UK Prime Minister Boris Johnson confirmed Monday that the lifting of nearly all remaining coronavirus restrictions in England will go ahead on July 19 despite a surge in the number of cases and warnings from senior scientists that doing so would threaten a deadly variant wave.
Speaking at a press conference at Downing Street, Johnson announced that the government will change its position on how to advise the population in regards to the pandemic and instead of relying on social distancing rules to govern people’s behavior, it will allow people to decide for themselves on how to navigate the pandemic in social and public settings.
“As we come to the fourth step, we have to balance the risks — the risks of the disease which the vaccines have reduced but very far from eliminated, and the risks of continuing with legally enforced restrictions that inevitably take their tolls on people’s lives, livelihoods, health and mental health. We must be honest with ourselves that if we can’t reopen our society in the next few weeks, when we will be helped by the arrival of summer and the school holidays, then we must ask ourselves when will we be able to return to normal?” Johnson said.
“To those who say we should delay again, the alternative to that is to open up in winter, when the virus will have an advantage, or not at all this year. And so again without pre-empting the decision on 12th July, let me set out today our five-point plan for living with COVID in the hope that it will give families and businesses time to prepare.”
Changes that will follow on Monday, July 19 include the allowance of fully vaccinated adults to travel to amber-list countries without having to self-isolate when they return, making the mandatory wearing of masks voluntary except in hospitals and other health care settings, no requirements for fully vaccinated adults to self-isolate if they have come into contact with an infected individual, and the ditching of the school bubble system which allowed pupils to quarantine at home if their peers tested positive for the virus.
Furthermore, customers at restaurants and pubs will no longer be required to check in on an NHS app and scan its QR code as per the track and trace system and the one-meter rule will no longer apply. Johnson also announced that all businesses can reopen in two weeks’ time and workers will no longer be told to work from home.
Sajid Javid, the newly appointed health secretary, claimed that it would be impossible to fully stamp out the virus and, like the flu, people would have to learn to live with and find ways to cope with the virus.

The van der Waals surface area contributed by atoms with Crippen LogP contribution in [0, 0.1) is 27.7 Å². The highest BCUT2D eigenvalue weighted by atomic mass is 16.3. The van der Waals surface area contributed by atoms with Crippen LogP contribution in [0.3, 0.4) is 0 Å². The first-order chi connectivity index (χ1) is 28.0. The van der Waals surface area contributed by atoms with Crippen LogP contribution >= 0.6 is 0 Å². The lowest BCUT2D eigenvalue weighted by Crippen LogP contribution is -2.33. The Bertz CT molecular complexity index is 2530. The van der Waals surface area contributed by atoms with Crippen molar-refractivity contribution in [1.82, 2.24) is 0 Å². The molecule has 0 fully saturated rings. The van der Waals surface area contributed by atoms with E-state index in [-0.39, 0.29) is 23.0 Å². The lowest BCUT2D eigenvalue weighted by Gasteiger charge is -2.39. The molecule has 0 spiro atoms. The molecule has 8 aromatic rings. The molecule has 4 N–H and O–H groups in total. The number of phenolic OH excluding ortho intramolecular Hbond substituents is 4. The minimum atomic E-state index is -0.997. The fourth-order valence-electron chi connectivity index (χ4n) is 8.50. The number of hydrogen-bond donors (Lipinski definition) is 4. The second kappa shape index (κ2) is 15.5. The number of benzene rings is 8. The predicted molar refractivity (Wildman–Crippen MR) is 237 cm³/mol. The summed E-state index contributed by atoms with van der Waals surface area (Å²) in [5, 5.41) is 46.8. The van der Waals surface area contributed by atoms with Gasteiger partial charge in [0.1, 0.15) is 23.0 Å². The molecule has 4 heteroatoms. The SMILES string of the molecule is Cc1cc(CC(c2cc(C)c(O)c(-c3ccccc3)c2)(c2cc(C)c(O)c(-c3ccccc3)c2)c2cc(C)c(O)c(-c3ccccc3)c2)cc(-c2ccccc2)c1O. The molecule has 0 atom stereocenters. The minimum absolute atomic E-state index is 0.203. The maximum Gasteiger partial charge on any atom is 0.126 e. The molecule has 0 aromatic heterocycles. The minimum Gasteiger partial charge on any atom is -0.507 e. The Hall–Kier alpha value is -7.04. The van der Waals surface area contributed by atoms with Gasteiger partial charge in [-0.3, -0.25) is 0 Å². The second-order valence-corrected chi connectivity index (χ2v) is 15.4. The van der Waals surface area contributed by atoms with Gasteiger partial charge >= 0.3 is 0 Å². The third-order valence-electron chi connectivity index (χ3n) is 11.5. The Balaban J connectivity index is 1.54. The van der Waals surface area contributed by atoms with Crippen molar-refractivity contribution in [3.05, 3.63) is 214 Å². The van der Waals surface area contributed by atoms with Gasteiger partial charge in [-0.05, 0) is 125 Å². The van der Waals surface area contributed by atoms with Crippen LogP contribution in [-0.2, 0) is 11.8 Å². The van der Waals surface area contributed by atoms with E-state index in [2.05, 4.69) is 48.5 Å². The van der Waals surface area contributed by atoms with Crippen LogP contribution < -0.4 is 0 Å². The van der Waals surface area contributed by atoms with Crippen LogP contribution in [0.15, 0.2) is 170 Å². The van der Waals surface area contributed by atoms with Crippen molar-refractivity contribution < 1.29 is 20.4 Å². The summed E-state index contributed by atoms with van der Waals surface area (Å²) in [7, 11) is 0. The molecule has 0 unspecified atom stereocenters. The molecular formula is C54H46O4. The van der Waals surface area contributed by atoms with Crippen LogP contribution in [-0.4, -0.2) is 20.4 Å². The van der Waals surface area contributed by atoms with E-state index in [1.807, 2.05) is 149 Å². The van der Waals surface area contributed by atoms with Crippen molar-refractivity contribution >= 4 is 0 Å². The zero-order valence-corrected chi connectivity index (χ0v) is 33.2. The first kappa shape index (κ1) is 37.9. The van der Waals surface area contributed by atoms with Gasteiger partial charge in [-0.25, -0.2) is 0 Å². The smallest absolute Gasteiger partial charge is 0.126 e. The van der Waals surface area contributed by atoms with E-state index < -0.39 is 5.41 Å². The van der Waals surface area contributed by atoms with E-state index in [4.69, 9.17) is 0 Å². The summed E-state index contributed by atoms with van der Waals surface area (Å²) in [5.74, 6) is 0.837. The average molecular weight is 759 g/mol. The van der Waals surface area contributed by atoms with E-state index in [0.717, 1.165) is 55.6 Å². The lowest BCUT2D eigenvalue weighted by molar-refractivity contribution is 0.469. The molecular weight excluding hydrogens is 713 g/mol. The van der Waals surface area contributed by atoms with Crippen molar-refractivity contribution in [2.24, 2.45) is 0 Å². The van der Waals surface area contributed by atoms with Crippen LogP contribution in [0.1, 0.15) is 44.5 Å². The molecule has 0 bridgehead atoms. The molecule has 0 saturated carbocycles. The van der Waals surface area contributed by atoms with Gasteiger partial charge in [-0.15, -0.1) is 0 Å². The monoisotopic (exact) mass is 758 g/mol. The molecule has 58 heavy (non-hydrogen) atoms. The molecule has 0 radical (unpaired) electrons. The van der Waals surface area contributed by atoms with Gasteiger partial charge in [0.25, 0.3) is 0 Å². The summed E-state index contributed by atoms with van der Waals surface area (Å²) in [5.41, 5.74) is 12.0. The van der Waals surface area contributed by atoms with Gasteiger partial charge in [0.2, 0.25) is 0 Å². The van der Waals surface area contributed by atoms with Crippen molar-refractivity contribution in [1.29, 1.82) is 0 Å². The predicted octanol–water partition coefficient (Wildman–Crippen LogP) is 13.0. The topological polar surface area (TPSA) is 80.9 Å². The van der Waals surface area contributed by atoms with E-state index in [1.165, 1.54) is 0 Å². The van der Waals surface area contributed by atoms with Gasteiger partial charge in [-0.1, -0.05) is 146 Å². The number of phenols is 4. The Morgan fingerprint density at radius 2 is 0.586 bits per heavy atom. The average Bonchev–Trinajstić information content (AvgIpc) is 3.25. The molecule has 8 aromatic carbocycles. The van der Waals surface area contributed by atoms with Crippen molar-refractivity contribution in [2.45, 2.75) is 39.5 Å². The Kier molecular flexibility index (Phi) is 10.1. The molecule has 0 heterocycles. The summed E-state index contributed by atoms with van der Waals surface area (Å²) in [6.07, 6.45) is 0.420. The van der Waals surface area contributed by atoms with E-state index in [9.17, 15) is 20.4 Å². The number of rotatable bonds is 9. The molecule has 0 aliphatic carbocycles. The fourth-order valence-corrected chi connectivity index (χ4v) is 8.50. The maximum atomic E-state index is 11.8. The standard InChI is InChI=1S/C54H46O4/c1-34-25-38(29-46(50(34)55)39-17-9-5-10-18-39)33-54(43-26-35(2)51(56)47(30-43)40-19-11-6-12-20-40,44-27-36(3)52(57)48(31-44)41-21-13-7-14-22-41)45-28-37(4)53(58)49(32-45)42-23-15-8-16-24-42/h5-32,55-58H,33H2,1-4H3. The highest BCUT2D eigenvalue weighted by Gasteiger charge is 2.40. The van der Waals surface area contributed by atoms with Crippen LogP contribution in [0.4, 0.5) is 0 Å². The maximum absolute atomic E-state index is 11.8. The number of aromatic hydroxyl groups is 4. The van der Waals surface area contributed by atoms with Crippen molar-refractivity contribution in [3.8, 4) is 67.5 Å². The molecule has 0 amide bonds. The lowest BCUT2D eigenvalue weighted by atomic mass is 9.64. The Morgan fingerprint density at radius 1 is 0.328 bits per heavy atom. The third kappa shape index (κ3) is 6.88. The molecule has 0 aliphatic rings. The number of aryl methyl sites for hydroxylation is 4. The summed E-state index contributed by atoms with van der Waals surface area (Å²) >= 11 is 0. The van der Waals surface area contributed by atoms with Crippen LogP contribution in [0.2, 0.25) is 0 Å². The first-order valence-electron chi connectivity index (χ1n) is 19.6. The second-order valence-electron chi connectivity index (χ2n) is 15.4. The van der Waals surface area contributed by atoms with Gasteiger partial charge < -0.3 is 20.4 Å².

Backlash, accusations of negligence
Scientific advisers and experts have reacted with shock and bewilderment over the government’s plans to reopen the country despite a rampant surge in the number of cases brought on by the deadly and highly transmissible Delta variant which are at the highest levels since January this year.
Stephen Reicher of Scotland’s University of St. Andrews and a member of the government’s subcommittee on behavioral science spoke of the importance of having to wear a mask especially in settings where there are crowds and bad ventilation such as public transportation, busy shops and restaurants as well as nightclubs and festivals and has called out Javid for casually comparing the coronavirus to the flu.
“It is frightening to have a ‘health’ secretary who still thinks COVID is the flu. Who is unconcerned at levels of infection. Who doesn’t realize that those who do best for health also do best for the economy. Who wants to ditch all protections while only half of us are vaccinated,” Reicher said, as quoted by The Guardian.
Susan Michie, director of the Centre for Behaviour Change at University College London (UCL) and a member of the same subcommittee as Reciter, accused the government of allowing a further surge in cases by reopening the country, arguing that the ditching of social distancing rules would aid in the building of “variant factories” across the country.
Speaking to Times Radio, Dr. Nikki Kanani, medical director of primary care of NHS England, has defended the continued use of wearing face masks and has argued that they have been effective in preventing the transmission of cases in public and social settings.
“One of the things that we know is masks work. If there is advice to keep wearing masks, I know I will, and I’ll be encouraging others to do so as well,” Kanani said.
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